Next year on 1st February will be the centenary of novelist Muriel Spark’s birth. The papers are beginning to build up publicity for the event. Last week The National (Scotland) and The Times both ran articles mentioning the centenary. Both articles also mention the support given Spark’s early work by Evelyn Waugh and Graham Greene. Perhaps it is not a coincidence that she, like them, was a convert to Roman Catholicism. They each wrote positive reviews of Spark’s first novel The Comforters (1957) which was published when she was 39. Waugh’s review was in the Spectator and is collected in his Essays, Articles and Reviews. Waugh later reviewed her novels Voices at Play (1961), also in the Spectator, and The Prime of Miss Jean Brodie (1962) in Cosmopolitan. Miss Brodie was probably her most popular work and was made into both a film and TV series.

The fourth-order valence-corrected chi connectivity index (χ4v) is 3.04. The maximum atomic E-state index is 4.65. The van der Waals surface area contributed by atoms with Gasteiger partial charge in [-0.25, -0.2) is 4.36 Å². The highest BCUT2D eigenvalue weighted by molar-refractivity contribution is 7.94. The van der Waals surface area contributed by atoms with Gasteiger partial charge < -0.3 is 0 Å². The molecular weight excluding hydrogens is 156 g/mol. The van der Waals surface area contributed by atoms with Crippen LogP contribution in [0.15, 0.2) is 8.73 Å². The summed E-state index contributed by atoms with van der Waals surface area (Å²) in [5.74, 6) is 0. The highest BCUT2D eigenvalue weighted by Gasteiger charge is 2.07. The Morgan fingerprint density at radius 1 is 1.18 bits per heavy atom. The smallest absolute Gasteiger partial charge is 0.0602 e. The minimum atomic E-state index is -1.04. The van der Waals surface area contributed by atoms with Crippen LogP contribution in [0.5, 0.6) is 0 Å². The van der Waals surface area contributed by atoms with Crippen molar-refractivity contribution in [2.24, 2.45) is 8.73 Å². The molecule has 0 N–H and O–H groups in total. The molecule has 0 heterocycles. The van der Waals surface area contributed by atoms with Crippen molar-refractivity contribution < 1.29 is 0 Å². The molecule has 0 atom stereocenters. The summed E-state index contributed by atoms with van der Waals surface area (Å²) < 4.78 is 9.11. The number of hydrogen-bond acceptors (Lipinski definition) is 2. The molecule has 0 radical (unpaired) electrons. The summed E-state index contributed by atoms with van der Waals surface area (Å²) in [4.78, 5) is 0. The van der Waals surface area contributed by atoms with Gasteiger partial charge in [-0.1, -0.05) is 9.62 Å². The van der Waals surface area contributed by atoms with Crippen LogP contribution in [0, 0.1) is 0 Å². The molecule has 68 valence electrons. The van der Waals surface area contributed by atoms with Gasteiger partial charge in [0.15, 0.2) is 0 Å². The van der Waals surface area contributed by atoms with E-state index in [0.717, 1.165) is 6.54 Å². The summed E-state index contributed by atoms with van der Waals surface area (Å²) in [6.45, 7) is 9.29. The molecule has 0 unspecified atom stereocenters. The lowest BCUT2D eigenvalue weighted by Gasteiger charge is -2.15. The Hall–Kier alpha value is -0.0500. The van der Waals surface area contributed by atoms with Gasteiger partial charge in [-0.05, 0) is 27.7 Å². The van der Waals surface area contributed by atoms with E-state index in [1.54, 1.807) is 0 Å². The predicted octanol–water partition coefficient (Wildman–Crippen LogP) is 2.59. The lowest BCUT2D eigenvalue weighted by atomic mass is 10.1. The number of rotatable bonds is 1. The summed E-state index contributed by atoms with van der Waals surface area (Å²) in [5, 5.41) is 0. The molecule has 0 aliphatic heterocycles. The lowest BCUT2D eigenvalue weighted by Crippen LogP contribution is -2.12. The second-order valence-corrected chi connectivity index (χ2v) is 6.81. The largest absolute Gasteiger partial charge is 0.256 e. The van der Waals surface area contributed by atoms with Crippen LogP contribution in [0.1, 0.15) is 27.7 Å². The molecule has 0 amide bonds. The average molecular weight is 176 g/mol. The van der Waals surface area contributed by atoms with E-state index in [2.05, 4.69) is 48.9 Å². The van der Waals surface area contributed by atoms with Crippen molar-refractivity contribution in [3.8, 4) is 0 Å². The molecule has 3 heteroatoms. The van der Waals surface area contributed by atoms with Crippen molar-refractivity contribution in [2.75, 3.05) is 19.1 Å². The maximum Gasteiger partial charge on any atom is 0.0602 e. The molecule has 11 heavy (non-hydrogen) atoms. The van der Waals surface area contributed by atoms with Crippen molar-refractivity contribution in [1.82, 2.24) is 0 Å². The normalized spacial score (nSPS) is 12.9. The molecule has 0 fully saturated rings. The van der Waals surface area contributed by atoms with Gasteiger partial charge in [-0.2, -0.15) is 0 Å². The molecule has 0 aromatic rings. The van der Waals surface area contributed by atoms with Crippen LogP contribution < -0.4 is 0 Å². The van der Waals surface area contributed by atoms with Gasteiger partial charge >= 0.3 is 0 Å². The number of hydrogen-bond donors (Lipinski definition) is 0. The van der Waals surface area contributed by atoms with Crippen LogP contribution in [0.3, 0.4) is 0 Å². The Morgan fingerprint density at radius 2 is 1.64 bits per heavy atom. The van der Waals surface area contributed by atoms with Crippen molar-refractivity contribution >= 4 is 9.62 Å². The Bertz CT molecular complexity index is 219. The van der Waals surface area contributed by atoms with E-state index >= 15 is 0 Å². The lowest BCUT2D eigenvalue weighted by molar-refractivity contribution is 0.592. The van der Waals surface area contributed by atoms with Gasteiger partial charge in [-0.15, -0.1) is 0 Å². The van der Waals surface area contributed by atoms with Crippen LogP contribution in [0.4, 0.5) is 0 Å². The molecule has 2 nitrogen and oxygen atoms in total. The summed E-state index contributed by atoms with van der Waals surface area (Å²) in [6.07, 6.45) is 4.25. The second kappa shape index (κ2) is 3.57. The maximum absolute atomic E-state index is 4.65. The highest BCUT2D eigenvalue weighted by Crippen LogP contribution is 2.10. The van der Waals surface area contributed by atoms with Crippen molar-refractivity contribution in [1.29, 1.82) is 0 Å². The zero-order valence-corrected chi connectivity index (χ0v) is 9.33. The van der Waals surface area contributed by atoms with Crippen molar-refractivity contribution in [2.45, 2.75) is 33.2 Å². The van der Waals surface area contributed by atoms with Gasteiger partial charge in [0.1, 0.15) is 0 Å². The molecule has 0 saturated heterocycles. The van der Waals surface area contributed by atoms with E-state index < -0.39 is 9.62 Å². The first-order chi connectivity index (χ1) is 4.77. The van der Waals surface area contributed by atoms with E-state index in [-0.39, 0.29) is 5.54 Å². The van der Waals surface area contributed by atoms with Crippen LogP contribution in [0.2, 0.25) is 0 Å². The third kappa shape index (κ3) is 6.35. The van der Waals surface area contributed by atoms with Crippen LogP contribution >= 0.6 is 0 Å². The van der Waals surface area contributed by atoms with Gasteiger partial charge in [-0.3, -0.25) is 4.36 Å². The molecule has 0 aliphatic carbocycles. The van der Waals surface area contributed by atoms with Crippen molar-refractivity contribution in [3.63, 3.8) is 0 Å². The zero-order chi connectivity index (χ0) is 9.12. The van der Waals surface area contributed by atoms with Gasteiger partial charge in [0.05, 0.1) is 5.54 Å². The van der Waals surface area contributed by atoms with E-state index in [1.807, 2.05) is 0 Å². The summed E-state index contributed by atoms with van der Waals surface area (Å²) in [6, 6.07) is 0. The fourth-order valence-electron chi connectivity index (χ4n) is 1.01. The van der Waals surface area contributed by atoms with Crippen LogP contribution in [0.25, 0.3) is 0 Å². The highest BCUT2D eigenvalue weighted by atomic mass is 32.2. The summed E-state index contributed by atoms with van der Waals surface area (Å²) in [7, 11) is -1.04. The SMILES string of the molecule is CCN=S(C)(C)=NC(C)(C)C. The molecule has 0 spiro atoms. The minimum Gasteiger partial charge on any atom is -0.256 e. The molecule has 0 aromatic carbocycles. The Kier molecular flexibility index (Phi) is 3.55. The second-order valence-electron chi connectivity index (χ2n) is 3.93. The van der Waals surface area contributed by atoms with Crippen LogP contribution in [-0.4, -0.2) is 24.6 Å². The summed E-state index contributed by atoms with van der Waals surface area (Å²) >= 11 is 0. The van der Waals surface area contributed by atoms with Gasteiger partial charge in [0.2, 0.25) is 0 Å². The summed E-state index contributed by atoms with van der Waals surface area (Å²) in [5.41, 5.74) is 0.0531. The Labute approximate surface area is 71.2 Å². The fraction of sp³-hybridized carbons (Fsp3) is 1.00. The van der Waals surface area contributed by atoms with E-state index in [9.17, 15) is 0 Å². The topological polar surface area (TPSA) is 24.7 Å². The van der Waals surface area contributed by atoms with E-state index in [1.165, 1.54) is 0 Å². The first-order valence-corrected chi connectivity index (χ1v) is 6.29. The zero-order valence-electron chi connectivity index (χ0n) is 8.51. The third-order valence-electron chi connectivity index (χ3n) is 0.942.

A Scottish publishing company Polygon has announced the republication of all her novels in a special centenary edition with introductions by leading writers such as William Boyd, Alexander McCall Smith, and Alan Massie. The first batch of four will be issued next month. A memoir by writer and critic Alan Taylor entitled Appointment in Arezzo has also been published. BBC Four and BBC Scotland will produce a TV documentary, and a series on BBC Radio 3 will feature fellow authors remembering her career. There will be a three-day centenary symposium convened at the University of Glasgow from 31 January-2 February 2018. Details are available here. An exhibition on the theme “The International Style of Muriel Spark” opens at the National Library of Scotland on 8 December and continues through 13 May 2018. It should be noted that her official biography was written by Martin Stannard who also wrote the two-volume biography of Evelyn Waugh, the most comprehensive to date, and is co-editor of his Complete Works.